(c) UV-visible absorption spectra: Absorption spectra of both colloidal nanoparticles solution and true solution of TPPF20 in THF were recorded and compared, Figure 4. A strong sharp absorption peak at 406 nm (Soret band) observed for component TPPF20 molecule in THF gets broadened between 370-470 nm range shows the aggregation of component porphyrin molecules to make their nano clusters. Also, the bathochromic shift for both the Soret band peak as well as the four low energy Q-bands for colloidal nanoparticles is indicative of agglomeration of the porphyrins into its colloidal solution. Appearance of small shoulders on both side of the broadened soret band.
Porphyrins can aggregate side wise and leads to the formation of J-type aggregates, where as their face-to-face interaction leads to the formation of H-aggregates. Both J and H- types of aggregates possess different spectral features. In general, the formation of J-type aggregates were confirmed by the appearance of a shoulder on the red end of the Soret band, whereas for H-type of aggregates a shoulder appears at the blue end of Soret band. [6, 9] A small shoulder at 414 nm towards the blue end clearly indicates the formation of H-aggregates in the colloidal nanoparticle solution of TPPF20. However, both the splitted Soret band together with the broadened and red-shifted Q-bands in the optical spectra suggest the presence of both types of aggregates in ONPs solution.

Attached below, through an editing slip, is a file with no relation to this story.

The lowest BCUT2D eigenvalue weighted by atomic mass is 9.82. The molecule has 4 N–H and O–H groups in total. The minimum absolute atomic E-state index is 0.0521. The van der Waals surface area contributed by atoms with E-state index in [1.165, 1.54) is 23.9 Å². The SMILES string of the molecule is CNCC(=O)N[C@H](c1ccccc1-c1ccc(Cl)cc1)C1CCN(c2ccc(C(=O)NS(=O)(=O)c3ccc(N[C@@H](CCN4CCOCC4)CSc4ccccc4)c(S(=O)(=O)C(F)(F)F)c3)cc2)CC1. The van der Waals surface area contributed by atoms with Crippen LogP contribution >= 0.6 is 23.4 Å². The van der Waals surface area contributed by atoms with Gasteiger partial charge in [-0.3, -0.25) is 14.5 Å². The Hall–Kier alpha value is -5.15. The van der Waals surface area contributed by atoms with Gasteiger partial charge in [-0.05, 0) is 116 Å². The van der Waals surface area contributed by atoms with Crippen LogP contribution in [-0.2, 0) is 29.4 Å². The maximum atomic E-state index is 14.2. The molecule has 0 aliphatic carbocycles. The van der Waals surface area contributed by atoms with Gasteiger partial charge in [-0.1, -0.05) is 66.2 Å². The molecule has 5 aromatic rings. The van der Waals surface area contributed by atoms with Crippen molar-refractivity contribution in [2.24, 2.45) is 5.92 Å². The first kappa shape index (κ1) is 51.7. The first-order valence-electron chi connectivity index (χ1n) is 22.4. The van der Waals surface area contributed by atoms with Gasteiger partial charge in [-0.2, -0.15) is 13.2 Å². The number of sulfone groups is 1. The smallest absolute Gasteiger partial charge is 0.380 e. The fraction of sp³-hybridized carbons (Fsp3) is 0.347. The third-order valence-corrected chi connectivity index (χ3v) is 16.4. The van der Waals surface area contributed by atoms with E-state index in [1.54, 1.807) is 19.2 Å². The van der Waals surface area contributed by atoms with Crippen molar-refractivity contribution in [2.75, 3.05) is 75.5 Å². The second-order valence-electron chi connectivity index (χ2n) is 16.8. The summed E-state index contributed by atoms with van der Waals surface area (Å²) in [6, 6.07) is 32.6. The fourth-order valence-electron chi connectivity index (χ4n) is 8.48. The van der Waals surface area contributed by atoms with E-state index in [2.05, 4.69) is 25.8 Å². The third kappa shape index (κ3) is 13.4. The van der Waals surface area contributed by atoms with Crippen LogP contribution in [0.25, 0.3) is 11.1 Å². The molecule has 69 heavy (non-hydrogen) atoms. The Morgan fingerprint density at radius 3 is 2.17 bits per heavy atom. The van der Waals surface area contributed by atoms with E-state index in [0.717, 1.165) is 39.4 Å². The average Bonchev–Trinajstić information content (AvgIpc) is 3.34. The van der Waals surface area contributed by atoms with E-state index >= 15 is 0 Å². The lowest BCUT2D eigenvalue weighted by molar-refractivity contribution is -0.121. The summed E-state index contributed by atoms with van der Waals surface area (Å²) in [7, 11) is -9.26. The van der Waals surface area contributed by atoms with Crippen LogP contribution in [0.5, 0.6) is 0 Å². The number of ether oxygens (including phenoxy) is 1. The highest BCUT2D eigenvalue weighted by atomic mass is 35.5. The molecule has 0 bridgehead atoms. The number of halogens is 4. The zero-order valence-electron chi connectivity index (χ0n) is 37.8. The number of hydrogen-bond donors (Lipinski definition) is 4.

In conclusion, we have used a previously reported [6, 8] miscible host-solvent solvent method for the preparation of colloidal nanoparticles of TPPF20 a free base porphyrin under ambient conditions. The significance of this method lies in its simplicity and low-cost instrumentation that makes this method to be ideally to be used by both academia and industrially for other component molecules. Formation of opaque colloidal solution and light scattering is an indicative of formation of porphyrin nanoparticles. The stability of the nanoparticles depends upon the presence of stabilizer. In the absence of stabilizer porphyrin particles aggregates quickly in THF-water solvent system to form its precipitate.
 C. Drain, J. Batteas, G. Flynn, T. Milic, N. Chi, D. Yablon, H. Sommers, Designing
Supramolecular Porphyrin Arrays That Selforganize into Nanoscale Optical and Magnetic
Materials, Proc. Nat. Acad. Sci., 99 (2002) 6498-6502.